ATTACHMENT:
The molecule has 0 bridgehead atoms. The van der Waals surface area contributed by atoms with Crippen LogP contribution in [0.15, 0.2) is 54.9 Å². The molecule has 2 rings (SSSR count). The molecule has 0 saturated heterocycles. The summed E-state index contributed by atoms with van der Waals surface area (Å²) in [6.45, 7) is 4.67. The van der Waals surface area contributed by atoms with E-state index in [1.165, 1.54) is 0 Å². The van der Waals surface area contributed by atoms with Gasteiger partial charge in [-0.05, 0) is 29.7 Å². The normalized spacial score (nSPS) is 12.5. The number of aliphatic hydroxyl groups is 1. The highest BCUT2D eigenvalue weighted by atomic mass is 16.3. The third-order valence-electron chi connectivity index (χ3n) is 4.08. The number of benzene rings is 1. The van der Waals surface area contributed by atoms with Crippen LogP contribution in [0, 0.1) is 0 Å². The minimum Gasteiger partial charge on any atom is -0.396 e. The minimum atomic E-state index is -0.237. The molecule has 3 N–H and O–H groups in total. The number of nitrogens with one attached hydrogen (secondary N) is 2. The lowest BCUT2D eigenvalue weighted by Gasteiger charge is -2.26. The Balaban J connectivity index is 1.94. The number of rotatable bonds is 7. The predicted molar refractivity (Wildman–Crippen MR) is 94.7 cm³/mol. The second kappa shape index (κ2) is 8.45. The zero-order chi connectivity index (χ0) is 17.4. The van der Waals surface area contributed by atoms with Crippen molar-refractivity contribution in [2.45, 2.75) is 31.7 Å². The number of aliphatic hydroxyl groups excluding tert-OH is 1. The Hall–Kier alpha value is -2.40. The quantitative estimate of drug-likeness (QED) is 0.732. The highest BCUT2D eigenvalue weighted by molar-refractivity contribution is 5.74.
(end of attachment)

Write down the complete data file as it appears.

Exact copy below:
The molecule has 0 bridgehead atoms. The van der Waals surface area contributed by atoms with Crippen LogP contribution in [0.15, 0.2) is 54.9 Å². The molecule has 2 rings (SSSR count). The molecule has 0 saturated heterocycles. The summed E-state index contributed by atoms with van der Waals surface area (Å²) in [6.45, 7) is 4.67. The van der Waals surface area contributed by atoms with E-state index in [1.165, 1.54) is 0 Å². The van der Waals surface area contributed by atoms with Gasteiger partial charge in [-0.05, 0) is 29.7 Å². The normalized spacial score (nSPS) is 12.5. The number of aliphatic hydroxyl groups is 1. The highest BCUT2D eigenvalue weighted by atomic mass is 16.3. The third-order valence-electron chi connectivity index (χ3n) is 4.08. The number of benzene rings is 1. The van der Waals surface area contributed by atoms with Crippen LogP contribution in [0, 0.1) is 0 Å². The minimum Gasteiger partial charge on any atom is -0.396 e. The minimum atomic E-state index is -0.237. The molecule has 3 N–H and O–H groups in total. The number of nitrogens with one attached hydrogen (secondary N) is 2. The lowest BCUT2D eigenvalue weighted by Gasteiger charge is -2.26. The Balaban J connectivity index is 1.94. The number of rotatable bonds is 7. The predicted molar refractivity (Wildman–Crippen MR) is 94.7 cm³/mol. The second kappa shape index (κ2) is 8.45. The zero-order chi connectivity index (χ0) is 17.4. The van der Waals surface area contributed by atoms with Crippen molar-refractivity contribution in [2.45, 2.75) is 31.7 Å². The number of aliphatic hydroxyl groups excluding tert-OH is 1. The Hall–Kier alpha value is -2.40. The quantitative estimate of drug-likeness (QED) is 0.732. The highest BCUT2D eigenvalue weighted by molar-refractivity contribution is 5.74.